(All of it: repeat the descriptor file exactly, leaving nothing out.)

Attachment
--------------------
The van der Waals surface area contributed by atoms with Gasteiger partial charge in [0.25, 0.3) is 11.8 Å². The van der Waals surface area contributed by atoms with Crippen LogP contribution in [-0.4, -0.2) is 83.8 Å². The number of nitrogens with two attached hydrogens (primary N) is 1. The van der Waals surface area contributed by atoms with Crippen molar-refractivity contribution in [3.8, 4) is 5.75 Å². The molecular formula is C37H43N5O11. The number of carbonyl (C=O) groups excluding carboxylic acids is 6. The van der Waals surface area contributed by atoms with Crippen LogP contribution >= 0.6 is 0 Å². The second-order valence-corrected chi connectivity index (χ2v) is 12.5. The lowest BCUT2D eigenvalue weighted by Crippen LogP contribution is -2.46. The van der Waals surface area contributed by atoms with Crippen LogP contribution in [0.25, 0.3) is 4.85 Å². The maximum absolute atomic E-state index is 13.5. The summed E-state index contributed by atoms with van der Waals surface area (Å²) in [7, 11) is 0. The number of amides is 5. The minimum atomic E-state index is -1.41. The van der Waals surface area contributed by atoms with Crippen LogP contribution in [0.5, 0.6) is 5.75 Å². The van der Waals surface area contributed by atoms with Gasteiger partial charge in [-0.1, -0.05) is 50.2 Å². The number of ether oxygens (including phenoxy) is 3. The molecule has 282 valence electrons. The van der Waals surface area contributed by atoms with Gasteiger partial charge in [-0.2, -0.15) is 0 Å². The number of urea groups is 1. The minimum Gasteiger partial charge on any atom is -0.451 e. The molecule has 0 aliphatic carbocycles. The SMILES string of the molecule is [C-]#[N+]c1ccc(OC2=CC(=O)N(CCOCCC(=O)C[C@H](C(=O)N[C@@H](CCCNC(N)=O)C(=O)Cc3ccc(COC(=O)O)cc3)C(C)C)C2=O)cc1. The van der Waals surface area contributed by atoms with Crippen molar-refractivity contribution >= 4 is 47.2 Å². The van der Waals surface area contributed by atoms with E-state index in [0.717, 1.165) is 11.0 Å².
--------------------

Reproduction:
The van der Waals surface area contributed by atoms with Gasteiger partial charge in [0.25, 0.3) is 11.8 Å². The van der Waals surface area contributed by atoms with Crippen LogP contribution in [-0.4, -0.2) is 83.8 Å². The number of nitrogens with two attached hydrogens (primary N) is 1. The van der Waals surface area contributed by atoms with Crippen molar-refractivity contribution in [3.8, 4) is 5.75 Å². The molecular formula is C37H43N5O11. The number of carbonyl (C=O) groups excluding carboxylic acids is 6. The van der Waals surface area contributed by atoms with Crippen LogP contribution >= 0.6 is 0 Å². The second-order valence-corrected chi connectivity index (χ2v) is 12.5. The lowest BCUT2D eigenvalue weighted by Crippen LogP contribution is -2.46. The van der Waals surface area contributed by atoms with Crippen LogP contribution in [0.25, 0.3) is 4.85 Å². The maximum absolute atomic E-state index is 13.5. The summed E-state index contributed by atoms with van der Waals surface area (Å²) in [7, 11) is 0. The number of amides is 5. The minimum atomic E-state index is -1.41. The van der Waals surface area contributed by atoms with Crippen LogP contribution in [0.5, 0.6) is 5.75 Å². The van der Waals surface area contributed by atoms with Gasteiger partial charge in [-0.1, -0.05) is 50.2 Å². The number of ether oxygens (including phenoxy) is 3. The molecule has 282 valence electrons. The van der Waals surface area contributed by atoms with Gasteiger partial charge in [-0.2, -0.15) is 0 Å². The number of urea groups is 1. The minimum Gasteiger partial charge on any atom is -0.451 e. The molecule has 0 aliphatic carbocycles. The SMILES string of the molecule is [C-]#[N+]c1ccc(OC2=CC(=O)N(CCOCCC(=O)C[C@H](C(=O)N[C@@H](CCCNC(N)=O)C(=O)Cc3ccc(COC(=O)O)cc3)C(C)C)C2=O)cc1. The van der Waals surface area contributed by atoms with Crippen molar-refractivity contribution >= 4 is 47.2 Å². The van der Waals surface area contributed by atoms with E-state index in [0.717, 1.165) is 11.0 Å².